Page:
Some of the world’s best-known luxury and consumer electronics brands have teamed up with Taobao on a sting operation aimed at curbing counterfeit products being sold to Chinese consumers on the e-commerce website.
The “special covert anti-counterfeit operation” announced by Taobao on March 14 is noteworthy because of the participation of 89 international brands, among them Apple, Louis Vuitton, Gucci, Chanel, Estee Lauder, Samsung, Panasonic and Swarovski.
In the past, the relationship between brand owners and open Internet marketplaces has tended to be adversarial, with multinational companies accusing websites like Taobao of abetting the trade in fake goods while demanding that they rigorously police themselves for copycats. The sting operation marks a shift toward greater cooperation between China’s leading retail website and major brands, which are eager to sell to the country’s burgeoning consumer class but wary of China’s booming online trade in counterfeits.
During the anti-counterfeit drive, Taobao staff is buying Taobao-listed products that brand owners suspect are violating their intellectual property rights. When the products are delivered, the brand owner and an independent third party assess authenticity. Sellers found to be peddling fake goods will be “punished in accordance with Taobao guidelines,” according to the website operator, and all related product listings will be removed. The program will continue indefinitely. Said Justine Chao, a Taobao spokeswoman: “This collaboration with brand owners is a further step by Taobao to fortify and escalate its commitment to eliminate counterfeit products from the site, which will advance Taobao’s goal of being a retail destination where consumers can shop with confidence.”
So far Taobao has purchased 608 items and 586 sellers have been fingered for further action.Taobao disciplines merchants by assessing points against them for violations of its trading policies. Accumulating 48 points in a calendar year results in the shutdown of a seller’s storefront. The most severe penalty is 48 points—immediate shutdown. The maximum penalty may be assessed for selling guns, medical anesthetics, cadavers, blatant counterfeits (as opposed to cheap look-alikes) and other products that are illegal under Chinese law.
In addition to the sting operation, Taobao has implemented a number of other safeguards designed to keep counterfeit products off the site—a big challenge since some 10 million new product listings go up on on Taobao every day. Safeguards include:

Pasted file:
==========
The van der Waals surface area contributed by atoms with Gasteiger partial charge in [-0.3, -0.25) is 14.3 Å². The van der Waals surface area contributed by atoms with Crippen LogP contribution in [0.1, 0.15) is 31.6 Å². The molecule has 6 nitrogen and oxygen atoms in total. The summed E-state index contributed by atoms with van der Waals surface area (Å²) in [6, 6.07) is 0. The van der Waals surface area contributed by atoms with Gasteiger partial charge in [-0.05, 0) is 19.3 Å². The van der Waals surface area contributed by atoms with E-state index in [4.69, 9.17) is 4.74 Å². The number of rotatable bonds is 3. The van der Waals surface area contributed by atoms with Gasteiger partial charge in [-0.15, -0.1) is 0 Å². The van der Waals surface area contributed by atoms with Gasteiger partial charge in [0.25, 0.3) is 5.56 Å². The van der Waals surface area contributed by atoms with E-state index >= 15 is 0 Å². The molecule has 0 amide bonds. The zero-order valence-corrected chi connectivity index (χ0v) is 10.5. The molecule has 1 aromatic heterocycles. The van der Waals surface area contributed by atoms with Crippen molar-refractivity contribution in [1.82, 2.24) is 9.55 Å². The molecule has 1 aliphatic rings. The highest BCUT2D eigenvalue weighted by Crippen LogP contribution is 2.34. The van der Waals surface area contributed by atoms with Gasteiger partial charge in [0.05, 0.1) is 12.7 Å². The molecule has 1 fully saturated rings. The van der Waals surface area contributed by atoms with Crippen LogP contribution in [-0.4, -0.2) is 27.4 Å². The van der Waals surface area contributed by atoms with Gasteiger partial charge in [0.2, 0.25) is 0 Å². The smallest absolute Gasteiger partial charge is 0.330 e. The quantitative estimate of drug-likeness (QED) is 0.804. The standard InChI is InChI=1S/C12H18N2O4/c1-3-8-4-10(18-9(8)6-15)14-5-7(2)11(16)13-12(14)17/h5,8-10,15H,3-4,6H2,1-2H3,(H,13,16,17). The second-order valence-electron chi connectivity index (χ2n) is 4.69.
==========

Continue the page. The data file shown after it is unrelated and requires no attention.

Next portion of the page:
Product listings that do not match manufacturer SKUs (indicating they are authentic) or are priced abnormally are removed by an automated filtering system. Taobao maintains databases of SKUs and standard product prices.
A dedicated team monitors the site around the clock and can remove problematic goods from circulation at any time.
Every product-listing page contains a button so shoppers can easily report suspicious items.
Coordination with brand owners: Taobao received complaints from more than 6,000 brand owners in 2010 and as a result removed approximately 14 million product listings. Taobao is currently in discussion with 214 brand owners about further cooperation.
Taobao officials say these programs result in an average of about 20,000 product listings being removed from the site each day. Is the company making headway?
Hard to say. Taobao officials point out that it’s difficult, if not impossible, to identify fakes just by reviewing photos of products posted online. Because of this, officials say they have no way of estimating the overall percentage ofgoods listed on the site that are fake–and as a result, there are no good statistical benchmarks for measuring progress. But with the help of multinational companies, the company is hopeful they can continue to make the site increasingly inhospitable to counterfeiters.